Glenwood Springs citizens gather to fight limestone quarry | AspenTimes.com

Glenwood Springs citizens gather to fight limestone quarry

Thomas Phippen
Glenwood Springs Post Independent
Jeff Peterson with the Glenwood Springs Citizens Alliance talks about the potentional impacts of the expansion of the RMR Quarry during a hike around the quarry with Wilderness Workshop on Thursday evening.
Chelsea Self / Post Independent

Jeff Peterson, executive director of the Glenwood Springs Citizens Alliance, said during a Thursday hike into the public land where RMR Industrials wants to expand a limestone extraction mine that he has “not heard from one person who supports the quarry.”

The Citizens Alliance and Wilderness Workshop organized the hike to offer a close look at what it would look like for the quarry to expand from 20 to nearly 400 acres.

One of the hikers was West Glenwood resident Ryan Randolph, who said the hike gave him “a lot more understanding of the actual impact we can expect.”

“It’s the first time I’ve hiked up into the actual area they’re going to disturb, and it’s beautiful. It’s gorgeous, the birds and the trees. Places like that should be protected,” Randolph said.

The proposed expansion of RMR Industrials’ quarry could be months or years out. RMR has submitted two draft proposals, but the Bureau of Land Management returned both of them as incomplete.

After the BLM says the proposal is complete, the environmental review process, including public meetings, would have to be scheduled.

The Citizens Alliance’s online petition against the quarry has gathered around 1,500 signatures, Peterson said. Now, the group is working to solidify the coalition and find meaningful ways to fight against the proposed quarry expansion.

The hike into the BLM land where RMR wants to expand the quarry was meant to show what the impacts of the quarry could be.

“There’s a lot at stake here,” Brandon Jones of Wilderness Workshop told the small group of hikers. “Really, appreciating what we have is something that I want us to do while we’re out here,” he said.

Brandon pointed out the flowers blooming, and the amount of tree diversity on the hillside. The juniper, pinon, and the spruce trees on south-facing hillside above the current quarry help provide winter foraging for wildlife, Jones said.

“This is our land. Of course it’s multiple-use, but it’s our job to voice our opinion on how it should best be used, or not used. And the wildlife itself has an inherent value and right to this place,” Jones said.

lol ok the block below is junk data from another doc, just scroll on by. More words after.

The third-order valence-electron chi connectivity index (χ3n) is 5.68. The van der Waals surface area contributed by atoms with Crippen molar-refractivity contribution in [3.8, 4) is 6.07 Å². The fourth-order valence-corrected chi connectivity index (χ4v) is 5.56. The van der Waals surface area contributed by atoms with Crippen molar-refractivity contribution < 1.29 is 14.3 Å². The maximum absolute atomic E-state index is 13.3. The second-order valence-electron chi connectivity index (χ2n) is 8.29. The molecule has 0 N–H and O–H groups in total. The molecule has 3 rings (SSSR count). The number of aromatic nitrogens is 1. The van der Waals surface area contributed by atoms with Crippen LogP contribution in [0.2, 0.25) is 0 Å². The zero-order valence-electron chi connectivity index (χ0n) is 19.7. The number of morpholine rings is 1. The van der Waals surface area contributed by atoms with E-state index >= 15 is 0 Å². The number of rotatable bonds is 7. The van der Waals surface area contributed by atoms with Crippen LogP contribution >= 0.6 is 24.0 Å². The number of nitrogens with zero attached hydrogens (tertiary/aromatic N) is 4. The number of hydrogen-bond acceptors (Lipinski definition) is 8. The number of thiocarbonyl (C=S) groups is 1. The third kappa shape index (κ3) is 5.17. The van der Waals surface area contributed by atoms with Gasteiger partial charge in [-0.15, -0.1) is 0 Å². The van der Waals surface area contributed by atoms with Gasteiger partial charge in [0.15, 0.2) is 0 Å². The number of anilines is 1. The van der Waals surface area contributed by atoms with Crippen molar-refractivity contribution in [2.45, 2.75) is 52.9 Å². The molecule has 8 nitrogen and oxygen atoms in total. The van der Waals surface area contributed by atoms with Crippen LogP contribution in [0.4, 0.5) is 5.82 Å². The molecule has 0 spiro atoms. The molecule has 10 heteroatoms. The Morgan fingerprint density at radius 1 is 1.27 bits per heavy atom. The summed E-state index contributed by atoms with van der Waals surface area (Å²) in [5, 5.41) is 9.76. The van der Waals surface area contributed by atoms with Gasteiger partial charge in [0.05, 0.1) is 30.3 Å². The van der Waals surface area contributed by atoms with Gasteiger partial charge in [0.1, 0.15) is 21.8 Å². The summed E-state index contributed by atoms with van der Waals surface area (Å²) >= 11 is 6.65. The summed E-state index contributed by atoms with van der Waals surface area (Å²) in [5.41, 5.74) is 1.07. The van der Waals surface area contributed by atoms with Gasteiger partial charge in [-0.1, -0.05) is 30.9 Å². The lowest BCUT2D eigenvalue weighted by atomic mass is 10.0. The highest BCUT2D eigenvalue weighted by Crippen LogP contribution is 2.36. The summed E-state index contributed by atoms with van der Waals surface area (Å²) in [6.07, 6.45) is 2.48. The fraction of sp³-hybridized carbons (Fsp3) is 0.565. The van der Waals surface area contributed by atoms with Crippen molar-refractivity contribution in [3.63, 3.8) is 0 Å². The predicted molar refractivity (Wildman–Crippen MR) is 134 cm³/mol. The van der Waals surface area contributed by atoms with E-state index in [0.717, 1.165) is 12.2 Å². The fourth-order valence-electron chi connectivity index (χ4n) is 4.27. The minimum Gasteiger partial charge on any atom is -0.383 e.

Local officials are doing what they can to push back against the expansion. The Glenwood Springs city council passed a resolutionin March opposing the proposed expansion.

Garfield County Commissioners found RMR was not in compliance with the current permits, but have not officially weighed in on the proposed expansion. Days before the deadline to come under compliance with the county’s permit, RMR sued the board of commissioners, saying it had no jurisdiction to enforce a permit that conflicted with federal guidelines.

One of those issues is that RMR is operating on about 21 acres, when the county permit, and the BLM’s initial permit, only allows for about 16.

During the hike, Peterson acknowledged that RMR did inherit some issues from the previous owner, CalX.

“They did inherit some boundary issues,” Peterson said. The BLM had required CalX to issue a new plan of operations that reflected they were operating outside their permitted area by January 2013.

“CalX didn’t do it, the BLM didn’t follow through with any enforcement,” Peterson said. “When RMR purchased the quarry and the mineral rights [in 2016], they were again told they needed to come into compliance within a reasonable time period, and issue a new plan of operations.”

“But instead of issuing a new plan of operations that would take care of the permit issues, [RMR is] going big guns for the whole enchilada,” Peterson said.

Local officials have scheduled meetings with BLM officials for this week, and Peterson wants to capitalize on those discussions.

“We’re asking that people email the head of the Colorado BLM, Jamie O’Connell, and [local Colorado River Valley Field Office Director] Larry Sandoval, to note this issue and how important it is to our valley and our community ahead of their meeting this week with the community of Glenwood Springs, to make them aware of what this is and why it’s so broadly opposed,” Peterson said at the end of the hike.

tphippen@postindependent.com


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